Tom Brown: BA (Hons) Ancient, Classical and Medieval Studies 2010-2013, MA CHARM 2013-2015 Investment Manager, The National Lottery Heritage Fund
“The heritage industry is a competitive field and will only get more so. You need to get your CV to stand out and your unique selling point to really shine. Taking part in volunteer work can do this.“
Tom Brown has gone from studying heritage to funding heritage. After graduating with a BA (Hons) Ancient, Classical and Medieval studies degree in 2013, Tom went on to study a Masters degree in Cultural Heritage and Resource Management (CHARM) which he completed in 2015. Since then, he has been employed by the National Lottery Heritage Fund where he has worked his way up to the role of Investment Manager. Tom achieved this by taking part in museum-based internships and by working in visitor services, partially as a Volunteer Coordinator for Hampshire Cultural Trust’s Winchester Venues while still studying his Master’s.
“During my undergraduate degree I worked as a Curatorial Assistant Intern at the British Museum. Working at the Student Union shop covered the costs of this, such as subsistence and travel. However, later on, the Natural History Museum was able to cover these expenses for me when I interned as a Prospect Researcher.”
“During my time in the British Museum intern role – an experience I value greatly – I realised that I didn’t want to work in this side of museums. While studying my Masters, I decided to change direction and thought ‘What does the heritage industry need? Fundraising or volunteer recruiting?’ I went for recruiting and recruited volunteers across Winchester as a part of my Visitor Services role. I worked for the Hampshire Cultural Trust, covering all the museums across Winchester and worked my position into a Volunteer Coordinator role.”
Tom also spent a few weeks volunteering with North Cornwall Heritage alongside fellow Winchester students, undertaking historic monuments watch surveys before applying to work at the National Lottery Heritage Fund (the then Heritage Lottery Fund) in London. He didn’t get the role he initially wanted at the time. However, he did become a Team Assistant before securing his current role as an Investment Manager, where he now assesses applications for heritage project funding, monitors the successful ones and (occasionally) represents the Fund at events. Tom says that it is best to keep an awareness of organisations you want to work for in case they have other opportunities available.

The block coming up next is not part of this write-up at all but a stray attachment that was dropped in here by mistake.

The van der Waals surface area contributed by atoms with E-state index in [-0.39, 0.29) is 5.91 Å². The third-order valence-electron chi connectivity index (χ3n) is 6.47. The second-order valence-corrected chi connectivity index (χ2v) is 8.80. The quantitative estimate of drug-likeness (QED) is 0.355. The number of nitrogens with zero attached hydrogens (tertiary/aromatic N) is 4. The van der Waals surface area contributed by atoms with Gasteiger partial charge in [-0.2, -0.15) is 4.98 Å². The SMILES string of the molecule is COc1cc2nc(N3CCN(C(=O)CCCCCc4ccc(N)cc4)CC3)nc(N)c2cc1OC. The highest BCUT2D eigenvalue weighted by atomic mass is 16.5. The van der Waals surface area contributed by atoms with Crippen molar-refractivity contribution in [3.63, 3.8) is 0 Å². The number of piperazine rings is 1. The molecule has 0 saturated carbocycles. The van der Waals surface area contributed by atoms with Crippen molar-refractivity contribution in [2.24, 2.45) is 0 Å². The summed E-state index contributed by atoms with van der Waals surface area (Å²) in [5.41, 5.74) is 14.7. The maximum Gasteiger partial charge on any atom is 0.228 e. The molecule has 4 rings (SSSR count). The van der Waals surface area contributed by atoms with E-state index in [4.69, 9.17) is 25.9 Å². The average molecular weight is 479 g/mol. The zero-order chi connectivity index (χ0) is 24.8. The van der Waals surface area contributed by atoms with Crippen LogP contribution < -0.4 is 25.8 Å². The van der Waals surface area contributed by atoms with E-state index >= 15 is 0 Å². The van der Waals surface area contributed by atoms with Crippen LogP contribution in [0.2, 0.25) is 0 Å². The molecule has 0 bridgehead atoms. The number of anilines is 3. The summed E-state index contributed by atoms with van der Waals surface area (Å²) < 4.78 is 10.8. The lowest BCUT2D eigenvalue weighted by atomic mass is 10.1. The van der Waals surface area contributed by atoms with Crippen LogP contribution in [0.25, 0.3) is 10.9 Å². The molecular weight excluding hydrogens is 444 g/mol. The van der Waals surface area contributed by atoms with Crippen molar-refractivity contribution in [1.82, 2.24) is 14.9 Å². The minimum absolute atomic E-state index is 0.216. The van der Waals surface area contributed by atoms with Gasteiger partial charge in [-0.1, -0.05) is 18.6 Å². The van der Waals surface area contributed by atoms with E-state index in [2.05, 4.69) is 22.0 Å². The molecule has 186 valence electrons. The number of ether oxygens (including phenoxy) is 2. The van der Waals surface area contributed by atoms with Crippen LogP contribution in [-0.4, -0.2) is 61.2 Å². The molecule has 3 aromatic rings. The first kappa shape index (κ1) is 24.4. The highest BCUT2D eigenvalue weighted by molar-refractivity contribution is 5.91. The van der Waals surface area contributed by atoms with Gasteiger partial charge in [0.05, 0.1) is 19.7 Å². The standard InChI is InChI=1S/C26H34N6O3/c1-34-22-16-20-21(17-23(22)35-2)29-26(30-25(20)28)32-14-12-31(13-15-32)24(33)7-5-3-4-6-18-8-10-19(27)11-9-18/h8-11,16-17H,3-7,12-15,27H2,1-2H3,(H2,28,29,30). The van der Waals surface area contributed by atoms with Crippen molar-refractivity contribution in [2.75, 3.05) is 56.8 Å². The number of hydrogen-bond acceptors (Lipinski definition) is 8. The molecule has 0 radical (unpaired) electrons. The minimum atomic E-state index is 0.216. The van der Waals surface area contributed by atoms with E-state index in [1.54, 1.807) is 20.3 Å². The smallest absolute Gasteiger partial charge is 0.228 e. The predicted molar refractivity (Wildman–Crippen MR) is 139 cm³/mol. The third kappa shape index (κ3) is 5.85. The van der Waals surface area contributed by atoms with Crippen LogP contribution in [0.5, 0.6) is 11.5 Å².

“I applied for an admin role at the Fund. I didn’t get it but I got called back for another position a few months later, so even if you don’t get a job straightaway somewhere, don’t give up on that place of work because there could be something else.“
Tom has many happy memories from Winchester which he says were defined by his friendships with lecturers and classmates.
“There’s obviously so many to pick from. I think my favourite Winchester memory isn’t a specific event or occasion, but a feeling. It can be described as the warm family-like feeling of comradery born from the company in the Archaeology and History departments. Being small classes in general, it was easy to get to know everyone and be known in return. A special note goes to the bonds formed on the dig sites (at Cornwall and Magdalen Hill) which are irreplaceable. Everyone was always there for each other, for assignments and emotional support. To be honest, I feel like I wouldn’t have made it as far as I did, and my time at Winchester wouldn’t have been as special as it was, without my wonderful classmates.”
Tom enjoys his role as an Investment Manager but is still ambitious to work on bigger heritage projects and become a Senior Investment Manager in the near future.
What’s next for me? Well, ideally a Senior Investment Management role. I am aiming towards a Senior Investment Manager role within the Heritage Fund because that would give me the chance to work on bigger, more complex, projects as well as some line manager responsibility. Although working in policy is also a possibility!
Now that Tom has been working in heritage funding for four years, he has some great advice for those who have studied the same degrees as him and those who are looking to work in the heritage sector.
“I would recommend that Masters students get involved with the practical side of the course and its placements. The same advice applies to undergrad as well. If you plan to do something constructive with your summer next year, then it definitely wouldn’t hurt to apply to internships or find something voluntary in the relevant field.“
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